Wheat looks like a good option for Southwest farmers in 2008.

“The price of wheat has more than doubled in the past 12 months on expectations for declining world supplies,” says Jose Pena, Texas A&M Professor and Extension economist-management in Uvalde.

He says record high prices create increased interest in planting hard red winter wheat.

December 2007 futures prices on the Kansas City Board of Trade hit $9.03 a bushel in late September. July 2008 futures closed that same day at $6.54. “An ‘at the money’ ($6.54 per bushel) hedge-to-arrive forward contract, based on July 2008 futures prices, less historical basis (negative of 30 cents to 40 cents per bushel for Southwest Texas) would mean that all or part of the 2008 wheat crop could be forward priced at $6.14 to $6.24 per bushel. That competes with corn, grain sorghum and other row crops, especially since wheat production normally requires lower capital exposure, compared to corn and other row crops,” Pena says.

U.S. farmers harvested the largest wheat crop in three years in 2007, but fears that the world wheat supply would be inadequate and that shortages may appear likely triggered the rally. Pena says Australia's production estimates may be revised below the 15.5 million metric ton forecast reported by the Australian government in late September. Drought conditions have hurt production potential.

World ending stocks are also tight, Pena says. The USDA September estimate put world ending stocks at 112.36 million metric tons, the lowest since 1977. That forecast included an Australian estimate of 21 million metric tons that may not pan out.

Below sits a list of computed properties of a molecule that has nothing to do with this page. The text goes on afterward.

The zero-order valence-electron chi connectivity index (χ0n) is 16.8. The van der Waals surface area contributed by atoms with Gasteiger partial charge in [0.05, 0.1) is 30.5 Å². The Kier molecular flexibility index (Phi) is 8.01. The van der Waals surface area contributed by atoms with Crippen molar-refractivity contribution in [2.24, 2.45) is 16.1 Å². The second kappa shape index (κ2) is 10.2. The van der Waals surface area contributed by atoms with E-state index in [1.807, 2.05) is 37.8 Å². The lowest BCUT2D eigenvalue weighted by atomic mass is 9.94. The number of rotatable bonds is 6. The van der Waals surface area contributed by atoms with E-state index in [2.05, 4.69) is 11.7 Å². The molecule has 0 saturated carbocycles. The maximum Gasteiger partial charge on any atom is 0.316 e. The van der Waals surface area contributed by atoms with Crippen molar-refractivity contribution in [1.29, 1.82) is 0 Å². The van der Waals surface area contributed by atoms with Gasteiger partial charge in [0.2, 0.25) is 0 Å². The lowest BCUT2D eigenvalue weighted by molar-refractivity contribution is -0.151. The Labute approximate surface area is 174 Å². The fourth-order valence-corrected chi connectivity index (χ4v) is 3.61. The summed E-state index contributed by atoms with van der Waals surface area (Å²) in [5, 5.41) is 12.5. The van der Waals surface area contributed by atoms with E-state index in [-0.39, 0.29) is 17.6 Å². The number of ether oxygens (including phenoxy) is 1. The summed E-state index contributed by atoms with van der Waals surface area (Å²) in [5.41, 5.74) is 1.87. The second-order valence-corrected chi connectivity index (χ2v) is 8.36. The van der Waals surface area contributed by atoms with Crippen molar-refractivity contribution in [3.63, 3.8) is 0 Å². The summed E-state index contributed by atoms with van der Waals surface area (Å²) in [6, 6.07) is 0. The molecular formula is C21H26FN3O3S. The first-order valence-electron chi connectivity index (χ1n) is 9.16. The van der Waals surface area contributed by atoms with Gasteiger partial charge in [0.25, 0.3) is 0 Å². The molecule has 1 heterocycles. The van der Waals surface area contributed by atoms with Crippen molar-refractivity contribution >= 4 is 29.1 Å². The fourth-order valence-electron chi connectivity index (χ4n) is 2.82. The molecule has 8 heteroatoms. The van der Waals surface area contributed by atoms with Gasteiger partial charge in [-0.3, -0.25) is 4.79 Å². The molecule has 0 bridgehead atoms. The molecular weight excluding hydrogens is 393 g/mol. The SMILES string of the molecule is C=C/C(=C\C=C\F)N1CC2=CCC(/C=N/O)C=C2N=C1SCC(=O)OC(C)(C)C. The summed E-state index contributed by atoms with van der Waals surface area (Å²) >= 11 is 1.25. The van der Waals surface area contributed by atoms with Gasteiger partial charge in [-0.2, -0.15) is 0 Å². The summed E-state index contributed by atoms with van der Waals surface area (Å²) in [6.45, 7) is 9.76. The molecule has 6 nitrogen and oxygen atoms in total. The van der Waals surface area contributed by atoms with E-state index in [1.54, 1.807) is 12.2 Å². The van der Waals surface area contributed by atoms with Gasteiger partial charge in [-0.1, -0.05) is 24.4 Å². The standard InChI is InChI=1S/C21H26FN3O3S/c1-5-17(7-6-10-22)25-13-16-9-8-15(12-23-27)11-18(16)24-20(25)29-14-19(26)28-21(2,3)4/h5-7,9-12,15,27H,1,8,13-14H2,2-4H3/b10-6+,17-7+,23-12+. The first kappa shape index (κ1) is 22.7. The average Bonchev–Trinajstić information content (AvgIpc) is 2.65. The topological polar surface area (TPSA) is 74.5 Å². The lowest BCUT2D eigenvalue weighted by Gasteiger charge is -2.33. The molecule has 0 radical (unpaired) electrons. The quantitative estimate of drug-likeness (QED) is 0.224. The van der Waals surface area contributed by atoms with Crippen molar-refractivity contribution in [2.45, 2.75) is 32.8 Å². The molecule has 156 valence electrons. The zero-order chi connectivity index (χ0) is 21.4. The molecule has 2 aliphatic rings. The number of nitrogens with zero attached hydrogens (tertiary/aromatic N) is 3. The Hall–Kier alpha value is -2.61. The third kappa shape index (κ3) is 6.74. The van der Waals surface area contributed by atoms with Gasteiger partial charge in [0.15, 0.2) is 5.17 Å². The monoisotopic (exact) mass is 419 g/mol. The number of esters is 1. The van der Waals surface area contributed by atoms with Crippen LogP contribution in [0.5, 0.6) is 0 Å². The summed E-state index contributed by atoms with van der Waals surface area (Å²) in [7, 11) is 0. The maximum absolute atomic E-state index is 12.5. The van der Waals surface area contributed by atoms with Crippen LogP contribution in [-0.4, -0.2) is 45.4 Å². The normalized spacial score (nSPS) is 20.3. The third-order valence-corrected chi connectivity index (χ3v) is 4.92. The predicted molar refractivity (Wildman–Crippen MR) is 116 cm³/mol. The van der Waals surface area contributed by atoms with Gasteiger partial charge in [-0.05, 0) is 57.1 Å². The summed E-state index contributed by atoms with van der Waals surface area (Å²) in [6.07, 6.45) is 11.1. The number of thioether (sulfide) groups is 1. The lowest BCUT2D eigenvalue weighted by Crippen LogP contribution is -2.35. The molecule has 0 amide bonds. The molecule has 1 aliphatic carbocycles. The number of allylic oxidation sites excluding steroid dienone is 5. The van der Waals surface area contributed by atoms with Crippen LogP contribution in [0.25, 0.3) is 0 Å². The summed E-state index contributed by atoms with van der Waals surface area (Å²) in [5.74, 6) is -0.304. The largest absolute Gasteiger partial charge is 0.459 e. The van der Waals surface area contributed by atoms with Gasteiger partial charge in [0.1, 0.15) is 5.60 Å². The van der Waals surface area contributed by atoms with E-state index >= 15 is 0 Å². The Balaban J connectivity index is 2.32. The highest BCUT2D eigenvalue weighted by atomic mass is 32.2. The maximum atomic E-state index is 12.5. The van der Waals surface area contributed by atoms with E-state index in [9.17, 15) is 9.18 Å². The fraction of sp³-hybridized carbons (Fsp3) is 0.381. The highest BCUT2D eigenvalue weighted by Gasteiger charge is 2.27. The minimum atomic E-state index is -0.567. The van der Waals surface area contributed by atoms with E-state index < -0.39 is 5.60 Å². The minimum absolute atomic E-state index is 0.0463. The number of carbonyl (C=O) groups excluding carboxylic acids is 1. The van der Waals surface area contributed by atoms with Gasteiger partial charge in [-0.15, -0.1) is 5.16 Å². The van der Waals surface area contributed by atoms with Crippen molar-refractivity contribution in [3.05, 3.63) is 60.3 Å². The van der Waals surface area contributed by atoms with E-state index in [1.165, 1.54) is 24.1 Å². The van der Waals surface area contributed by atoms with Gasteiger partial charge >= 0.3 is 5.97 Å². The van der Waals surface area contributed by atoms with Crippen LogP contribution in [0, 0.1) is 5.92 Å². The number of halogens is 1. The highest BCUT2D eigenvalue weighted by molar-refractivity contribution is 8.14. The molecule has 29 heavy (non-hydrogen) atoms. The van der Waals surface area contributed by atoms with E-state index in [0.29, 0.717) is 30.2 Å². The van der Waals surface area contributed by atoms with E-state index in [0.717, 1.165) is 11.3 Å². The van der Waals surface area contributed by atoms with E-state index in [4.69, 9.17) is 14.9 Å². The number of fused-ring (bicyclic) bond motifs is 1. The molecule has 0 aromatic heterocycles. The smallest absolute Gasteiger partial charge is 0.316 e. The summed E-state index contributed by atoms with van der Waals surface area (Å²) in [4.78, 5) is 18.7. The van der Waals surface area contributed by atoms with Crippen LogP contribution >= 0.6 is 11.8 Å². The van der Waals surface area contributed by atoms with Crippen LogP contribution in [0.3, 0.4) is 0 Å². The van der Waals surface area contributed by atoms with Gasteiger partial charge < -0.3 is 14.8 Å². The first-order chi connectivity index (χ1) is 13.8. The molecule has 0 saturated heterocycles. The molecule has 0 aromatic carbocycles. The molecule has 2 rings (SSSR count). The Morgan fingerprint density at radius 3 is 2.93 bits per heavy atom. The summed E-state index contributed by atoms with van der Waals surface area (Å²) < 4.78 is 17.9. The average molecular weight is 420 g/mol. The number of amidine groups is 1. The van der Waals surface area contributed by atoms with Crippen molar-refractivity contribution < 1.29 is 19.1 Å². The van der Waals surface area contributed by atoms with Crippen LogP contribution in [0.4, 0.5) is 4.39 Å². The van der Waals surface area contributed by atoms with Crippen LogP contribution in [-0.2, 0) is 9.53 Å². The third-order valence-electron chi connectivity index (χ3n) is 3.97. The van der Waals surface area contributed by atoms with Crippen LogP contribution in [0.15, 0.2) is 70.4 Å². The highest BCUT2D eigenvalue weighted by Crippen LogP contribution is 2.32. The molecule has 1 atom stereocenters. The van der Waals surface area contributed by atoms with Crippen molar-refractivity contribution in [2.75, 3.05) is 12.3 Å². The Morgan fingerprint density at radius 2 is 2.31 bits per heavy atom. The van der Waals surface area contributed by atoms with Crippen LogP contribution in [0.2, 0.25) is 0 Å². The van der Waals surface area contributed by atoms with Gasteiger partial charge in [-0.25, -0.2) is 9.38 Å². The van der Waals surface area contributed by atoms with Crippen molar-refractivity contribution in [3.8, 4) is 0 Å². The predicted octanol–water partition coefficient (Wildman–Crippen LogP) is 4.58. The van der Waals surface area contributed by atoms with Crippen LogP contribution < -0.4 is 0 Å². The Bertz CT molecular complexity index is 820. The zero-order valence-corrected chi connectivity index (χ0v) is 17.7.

“The world crop could be as much as 9 million metric tons smaller,” Pena says.

“This would suggest world ending stocks at around 103.3 million metric tons, the lowest since 1975.”

He says the weak dollar is helping move U.S. wheat in the export markets. September import estimate is down by 15 million bushels, a 15 percent decline from August estimates, and 37 million bushels lower than the 122 million bushels imported last year.

USDA expects exports to increase by 25 million bushels from the August estimate and by 191 million bushels over the 909 million bushels exported last year.

“The net effect is that ending stocks were dropped to a very tight 361 million bushels, down 10 percent, from last month and down 21 percent from last year's 456 million bushel ending stocks figure.”

Pena says some financial analysts predict a short-term wheat market rally with possible price dips of 30 percent within a year. But potential production problems could help sustain the rally, he says. Weather (freezes, drought, or too much rain), along with several diseases, threatens Southwest Texas wheat. He says Norman Borlaug, Nobel Peace Prize winner, reports an “extremely virulent new race (of stem rust) has come onto the wheat production scene.”

“He (Borlaug) indicated that wheat scientists are scrambling to control this disease before it gains a foothold, but said it could cause widespread global wheat shortages that will affect prices and the welfare of several billion consumers. Once again wheat production is threatened by a plant disease,” Pena says.

Pena says the wheat price rally is partially a response to market improvements for grains associated “with increased demand for ethanol. The short-term implication is that wheat now competes with corn, sorghum, cotton and other row crops. When you add the capital exposure, corn carries about twice the risk.

“Wheat farmers may want to price part of their 2008 crop,” he says.